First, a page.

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Author Topic: Prayers For The Dead (An excerpt from "The Mountain of Silence")  (Read 47 times) Average Rating: 0
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Gebre Menfes Kidus
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Faith: Ethiopian Orthodox
Jurisdiction: Orthodox Tewahedo / Non-Chalcedonian
Posts: 8,600

"Lord Have Mercy on Me a Sinner!"

« on: January 29, 2015, 12:18:09 AM »

This is one of my favorite stories from The Mountain of Silence, by Kyriacos C. Markides, a wonderful book that I encourage every Orthodox Christian to read.

I asked Father Maximos whether he had any thoughts on what happens to those souls that have no one to pray for them. “What is their fate?”

Father Maximos placed his teacup on the table in front of him. He recognized the provocative insinuation of my question and with a grin on his face he began to explain that the Liturgy itself is for the benefit of the entire human race, the living and the dead of all the generations throughout time.

“Do you mean,” I asked, “that all the billions of people that have ever lived and are now living benefit spiritually from the prayers during the services?”

“But of course.”

I reminded him that the memorial service carried out that morning was conducted for specific persons whose relatives wished them to be commemorated during the Liturgy. “What happens,” I persisted, “to those anonymous others who have no one to pray for them, no one to remember them? In one hundred or two hundred years there will be nobody thinking of us just as we don’t think of those who died two or three hundred years ago. What then?”

Father Maximos reflected on my question for a few seconds and then he replied:

“Let me tell you a true story that just came to my mind. Perhaps this will shed some light on what happens when we pray for the departed. It took place in Russia, before the revolution. There was this priest who had a problem with alcohol. He would often go to church drunk, scandalizing the faithful. The parishioners sent a delegation to the local bishop, imploring him to intervene and do something about it. The bishop accepted their request and reprimanded the alcoholic priest. Unfortunately, the poor fellow had no control over his addiction. So the bishop finally told him, ‘Look, Father, since you are unable to quit drinking, then you can no longer be a priest. From this moment on you are no longer authorized to administer the sacraments.’ The bishop defrocked the alcoholic priest. Feeling guilty, the priest accepted the verdict and humbly walked out.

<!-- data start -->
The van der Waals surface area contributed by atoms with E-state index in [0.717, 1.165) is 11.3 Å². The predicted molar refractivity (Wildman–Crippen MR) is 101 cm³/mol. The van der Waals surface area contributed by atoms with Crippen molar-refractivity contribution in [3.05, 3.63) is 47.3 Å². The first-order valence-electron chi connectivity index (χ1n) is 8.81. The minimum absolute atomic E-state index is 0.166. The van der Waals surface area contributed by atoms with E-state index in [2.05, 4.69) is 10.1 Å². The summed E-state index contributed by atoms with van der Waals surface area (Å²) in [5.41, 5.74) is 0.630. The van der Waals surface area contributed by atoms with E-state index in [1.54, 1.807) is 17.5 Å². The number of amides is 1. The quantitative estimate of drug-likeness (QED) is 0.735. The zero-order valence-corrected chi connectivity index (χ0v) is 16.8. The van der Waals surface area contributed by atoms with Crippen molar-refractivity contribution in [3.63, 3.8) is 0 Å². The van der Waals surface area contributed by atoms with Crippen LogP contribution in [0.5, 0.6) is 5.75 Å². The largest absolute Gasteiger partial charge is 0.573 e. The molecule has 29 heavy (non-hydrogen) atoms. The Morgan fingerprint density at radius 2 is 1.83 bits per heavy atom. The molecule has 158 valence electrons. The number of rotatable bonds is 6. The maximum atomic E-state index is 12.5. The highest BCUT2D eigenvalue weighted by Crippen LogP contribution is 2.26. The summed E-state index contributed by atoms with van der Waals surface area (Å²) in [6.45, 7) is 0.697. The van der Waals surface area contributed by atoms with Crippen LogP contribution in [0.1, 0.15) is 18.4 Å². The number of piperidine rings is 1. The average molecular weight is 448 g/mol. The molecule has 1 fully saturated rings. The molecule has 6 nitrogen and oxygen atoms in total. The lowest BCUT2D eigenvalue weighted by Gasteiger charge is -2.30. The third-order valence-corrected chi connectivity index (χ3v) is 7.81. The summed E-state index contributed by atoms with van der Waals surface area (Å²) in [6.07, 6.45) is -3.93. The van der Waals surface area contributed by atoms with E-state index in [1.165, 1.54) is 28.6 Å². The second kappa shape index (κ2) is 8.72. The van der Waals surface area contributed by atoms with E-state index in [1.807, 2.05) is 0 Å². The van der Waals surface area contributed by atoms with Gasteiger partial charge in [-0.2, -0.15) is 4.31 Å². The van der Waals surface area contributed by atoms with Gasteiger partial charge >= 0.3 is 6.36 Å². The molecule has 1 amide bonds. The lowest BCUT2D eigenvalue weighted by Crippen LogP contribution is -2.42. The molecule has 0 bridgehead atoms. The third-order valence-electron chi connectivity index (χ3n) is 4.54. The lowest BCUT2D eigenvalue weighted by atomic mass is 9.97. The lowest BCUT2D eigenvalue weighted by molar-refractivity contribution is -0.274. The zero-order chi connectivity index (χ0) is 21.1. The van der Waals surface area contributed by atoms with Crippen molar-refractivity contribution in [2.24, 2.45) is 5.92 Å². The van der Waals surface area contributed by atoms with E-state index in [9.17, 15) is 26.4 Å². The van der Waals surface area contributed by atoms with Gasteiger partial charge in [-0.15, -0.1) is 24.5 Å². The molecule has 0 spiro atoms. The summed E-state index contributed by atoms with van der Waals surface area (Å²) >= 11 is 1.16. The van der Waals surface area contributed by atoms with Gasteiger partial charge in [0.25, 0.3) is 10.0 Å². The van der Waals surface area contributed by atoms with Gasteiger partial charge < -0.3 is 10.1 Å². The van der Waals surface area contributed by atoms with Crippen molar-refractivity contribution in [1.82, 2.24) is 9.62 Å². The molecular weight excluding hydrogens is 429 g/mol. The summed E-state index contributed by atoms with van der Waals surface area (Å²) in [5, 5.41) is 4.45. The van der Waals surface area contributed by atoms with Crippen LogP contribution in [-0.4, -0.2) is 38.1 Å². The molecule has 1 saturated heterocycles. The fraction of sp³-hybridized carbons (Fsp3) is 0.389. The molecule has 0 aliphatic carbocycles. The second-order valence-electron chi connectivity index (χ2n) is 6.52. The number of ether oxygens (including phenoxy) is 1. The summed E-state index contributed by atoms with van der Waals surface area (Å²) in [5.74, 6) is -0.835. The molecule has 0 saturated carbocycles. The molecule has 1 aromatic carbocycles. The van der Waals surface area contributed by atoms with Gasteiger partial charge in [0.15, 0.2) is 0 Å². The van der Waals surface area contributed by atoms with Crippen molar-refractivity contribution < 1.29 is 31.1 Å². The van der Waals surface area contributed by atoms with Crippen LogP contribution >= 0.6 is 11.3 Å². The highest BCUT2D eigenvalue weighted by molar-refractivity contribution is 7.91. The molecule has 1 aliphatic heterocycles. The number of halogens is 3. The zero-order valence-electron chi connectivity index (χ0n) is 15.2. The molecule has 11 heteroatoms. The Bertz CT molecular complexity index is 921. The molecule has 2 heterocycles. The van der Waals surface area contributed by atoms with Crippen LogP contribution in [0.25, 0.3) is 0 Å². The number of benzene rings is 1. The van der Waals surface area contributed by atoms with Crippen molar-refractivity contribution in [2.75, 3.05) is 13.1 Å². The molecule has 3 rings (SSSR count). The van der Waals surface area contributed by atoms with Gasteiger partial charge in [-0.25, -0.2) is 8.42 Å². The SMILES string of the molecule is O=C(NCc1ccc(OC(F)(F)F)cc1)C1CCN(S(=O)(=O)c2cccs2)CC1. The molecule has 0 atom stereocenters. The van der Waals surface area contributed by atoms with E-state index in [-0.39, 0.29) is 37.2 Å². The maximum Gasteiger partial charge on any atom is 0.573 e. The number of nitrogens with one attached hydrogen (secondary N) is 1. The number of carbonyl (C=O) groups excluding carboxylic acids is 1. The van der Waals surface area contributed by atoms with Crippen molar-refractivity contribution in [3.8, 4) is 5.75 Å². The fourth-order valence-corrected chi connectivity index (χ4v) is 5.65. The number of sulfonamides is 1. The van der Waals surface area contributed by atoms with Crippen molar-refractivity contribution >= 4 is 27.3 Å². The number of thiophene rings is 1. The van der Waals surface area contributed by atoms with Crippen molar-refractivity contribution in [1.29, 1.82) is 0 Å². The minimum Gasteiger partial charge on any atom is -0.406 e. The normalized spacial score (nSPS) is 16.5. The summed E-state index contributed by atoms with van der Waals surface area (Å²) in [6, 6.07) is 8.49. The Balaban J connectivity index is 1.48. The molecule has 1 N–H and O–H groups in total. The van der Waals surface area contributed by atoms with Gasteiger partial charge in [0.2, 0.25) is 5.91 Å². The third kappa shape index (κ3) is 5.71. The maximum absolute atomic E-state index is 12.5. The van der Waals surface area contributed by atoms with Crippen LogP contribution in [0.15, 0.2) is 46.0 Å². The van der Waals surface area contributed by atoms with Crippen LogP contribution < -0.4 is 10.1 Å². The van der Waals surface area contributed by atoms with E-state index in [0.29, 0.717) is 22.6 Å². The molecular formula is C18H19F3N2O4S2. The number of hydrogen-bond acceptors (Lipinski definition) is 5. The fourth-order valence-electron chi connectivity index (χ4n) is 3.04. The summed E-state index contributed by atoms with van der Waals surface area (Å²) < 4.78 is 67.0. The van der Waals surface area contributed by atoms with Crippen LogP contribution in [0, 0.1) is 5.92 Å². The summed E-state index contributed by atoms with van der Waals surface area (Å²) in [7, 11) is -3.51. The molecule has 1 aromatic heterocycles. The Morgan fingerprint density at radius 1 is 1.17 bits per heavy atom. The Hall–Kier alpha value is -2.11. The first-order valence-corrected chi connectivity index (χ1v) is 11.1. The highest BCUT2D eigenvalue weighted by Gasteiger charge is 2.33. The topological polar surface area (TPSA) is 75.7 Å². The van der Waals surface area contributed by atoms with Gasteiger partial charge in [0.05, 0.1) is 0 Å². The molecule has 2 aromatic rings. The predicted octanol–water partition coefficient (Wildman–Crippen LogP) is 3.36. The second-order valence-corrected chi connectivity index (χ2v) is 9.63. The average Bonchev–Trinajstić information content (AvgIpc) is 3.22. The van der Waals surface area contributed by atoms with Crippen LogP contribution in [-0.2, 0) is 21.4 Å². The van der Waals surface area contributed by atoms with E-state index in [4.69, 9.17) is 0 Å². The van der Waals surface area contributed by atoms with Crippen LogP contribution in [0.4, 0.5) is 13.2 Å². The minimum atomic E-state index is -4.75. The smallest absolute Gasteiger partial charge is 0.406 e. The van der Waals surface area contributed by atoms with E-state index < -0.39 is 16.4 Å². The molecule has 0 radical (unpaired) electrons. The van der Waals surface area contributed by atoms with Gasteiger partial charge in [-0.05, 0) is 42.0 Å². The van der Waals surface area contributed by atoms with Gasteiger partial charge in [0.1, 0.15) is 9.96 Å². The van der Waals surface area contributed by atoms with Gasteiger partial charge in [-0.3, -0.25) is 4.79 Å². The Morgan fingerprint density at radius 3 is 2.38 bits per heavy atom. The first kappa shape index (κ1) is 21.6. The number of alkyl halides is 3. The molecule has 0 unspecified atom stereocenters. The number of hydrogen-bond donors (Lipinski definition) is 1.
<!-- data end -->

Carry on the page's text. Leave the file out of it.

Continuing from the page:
“During the night,” Father Maximos continued, "while the bishop was alone in his room in prayer, he had an extraordinary vision. He saw thousands of angry people in an open field threatening to harm him. When he returned to his normal state he was shocked and wondered what the significance of such a vision could be. Was it perhaps some kind of fantasy, a hallucination? He calmed down and then returned to his prayer. But he experienced the same vision again. In it he saw people screaming and demanding that he bring back the priest.

“The following day the bishop summoned the defrocked priest to his office. He asked him, ‘What’s going on with you? What did you do?’

‘What did I do, my bishop?’ the poor man muttered with confusion. ‘We just talked about it yesterday.’

‘But you must have done something else,’ the bishop insisted and asked him to report in minute detail how he spent his days as a priest.

‘Well, you see, Your Eminence,’ he said, ‘because of this problem with alcohol I felt great remorse and guilt. So, in order to compensate for my problem I made it a habit of going to the cemetery every single day to conduct memorial services for the dead. I prayed for their souls since I could do nothing for mine. That’s all I did.’

“The bishop realized,” Father Maximos went on to say, “that the people in his vision were the souls of the departed who demanded the return of that priest so that he may continue his prayers for them. That Russian priest knew none of the people buried there.”

“Was this perhaps some sort dream,” I asked.

“No, it was a vision. The bishop was not asleep,” Father Maximos replied. Then he continued, “In this story we see that God, who does not judge with human conceptions of justice, appreciated the greater good that the priest was performing for the departed souls, considering it more important in comparison to the minor sin of his personal addiction."

« Last Edit: January 29, 2015, 12:33:23 AM by Gebre Menfes Kidus » Logged

"There are two great tragedies: one is to live a life ruled by the passions, and the other is to live a passionless life."
Selam, +GMK+
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